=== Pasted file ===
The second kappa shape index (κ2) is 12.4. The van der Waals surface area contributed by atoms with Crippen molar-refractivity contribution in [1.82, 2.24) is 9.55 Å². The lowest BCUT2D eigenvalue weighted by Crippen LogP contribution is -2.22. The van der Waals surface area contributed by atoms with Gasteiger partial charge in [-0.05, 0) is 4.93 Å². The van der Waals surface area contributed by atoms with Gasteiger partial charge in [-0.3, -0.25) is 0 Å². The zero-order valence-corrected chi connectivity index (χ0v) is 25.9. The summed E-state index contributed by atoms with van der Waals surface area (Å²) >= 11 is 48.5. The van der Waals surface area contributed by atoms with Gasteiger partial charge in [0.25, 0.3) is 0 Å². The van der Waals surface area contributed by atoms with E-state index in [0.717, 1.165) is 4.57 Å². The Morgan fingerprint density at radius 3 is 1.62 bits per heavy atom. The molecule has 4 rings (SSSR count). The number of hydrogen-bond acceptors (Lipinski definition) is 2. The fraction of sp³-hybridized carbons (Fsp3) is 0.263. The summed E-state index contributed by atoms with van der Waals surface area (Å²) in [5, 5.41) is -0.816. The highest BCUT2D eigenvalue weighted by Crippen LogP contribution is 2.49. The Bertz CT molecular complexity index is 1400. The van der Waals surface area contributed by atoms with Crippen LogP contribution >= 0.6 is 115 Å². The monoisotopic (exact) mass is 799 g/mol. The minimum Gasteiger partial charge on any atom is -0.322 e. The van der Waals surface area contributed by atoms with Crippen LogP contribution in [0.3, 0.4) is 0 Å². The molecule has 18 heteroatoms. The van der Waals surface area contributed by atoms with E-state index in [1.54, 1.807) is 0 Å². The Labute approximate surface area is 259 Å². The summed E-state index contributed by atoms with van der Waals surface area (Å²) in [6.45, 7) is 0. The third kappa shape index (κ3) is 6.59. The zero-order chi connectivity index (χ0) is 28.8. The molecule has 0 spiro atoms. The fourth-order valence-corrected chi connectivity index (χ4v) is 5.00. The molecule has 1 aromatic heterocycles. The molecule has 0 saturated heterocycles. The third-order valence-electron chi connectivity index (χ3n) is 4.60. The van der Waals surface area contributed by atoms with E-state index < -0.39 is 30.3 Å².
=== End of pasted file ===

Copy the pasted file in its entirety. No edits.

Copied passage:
The second kappa shape index (κ2) is 12.4. The van der Waals surface area contributed by atoms with Crippen molar-refractivity contribution in [1.82, 2.24) is 9.55 Å². The lowest BCUT2D eigenvalue weighted by Crippen LogP contribution is -2.22. The van der Waals surface area contributed by atoms with Gasteiger partial charge in [-0.05, 0) is 4.93 Å². The van der Waals surface area contributed by atoms with Gasteiger partial charge in [-0.3, -0.25) is 0 Å². The zero-order valence-corrected chi connectivity index (χ0v) is 25.9. The summed E-state index contributed by atoms with van der Waals surface area (Å²) >= 11 is 48.5. The van der Waals surface area contributed by atoms with Gasteiger partial charge in [0.25, 0.3) is 0 Å². The van der Waals surface area contributed by atoms with E-state index in [0.717, 1.165) is 4.57 Å². The Morgan fingerprint density at radius 3 is 1.62 bits per heavy atom. The molecule has 4 rings (SSSR count). The number of hydrogen-bond acceptors (Lipinski definition) is 2. The fraction of sp³-hybridized carbons (Fsp3) is 0.263. The summed E-state index contributed by atoms with van der Waals surface area (Å²) in [5, 5.41) is -0.816. The highest BCUT2D eigenvalue weighted by Crippen LogP contribution is 2.49. The Bertz CT molecular complexity index is 1400. The van der Waals surface area contributed by atoms with Crippen LogP contribution >= 0.6 is 115 Å². The monoisotopic (exact) mass is 799 g/mol. The minimum Gasteiger partial charge on any atom is -0.322 e. The van der Waals surface area contributed by atoms with Crippen LogP contribution in [0.3, 0.4) is 0 Å². The molecule has 18 heteroatoms. The van der Waals surface area contributed by atoms with E-state index in [1.54, 1.807) is 0 Å². The Labute approximate surface area is 259 Å². The summed E-state index contributed by atoms with van der Waals surface area (Å²) in [6.45, 7) is 0. The third kappa shape index (κ3) is 6.59. The zero-order chi connectivity index (χ0) is 28.8. The molecule has 0 spiro atoms. The fourth-order valence-corrected chi connectivity index (χ4v) is 5.00. The molecule has 1 aromatic heterocycles. The molecule has 0 saturated heterocycles. The third-order valence-electron chi connectivity index (χ3n) is 4.60. The van der Waals surface area contributed by atoms with E-state index < -0.39 is 30.3 Å².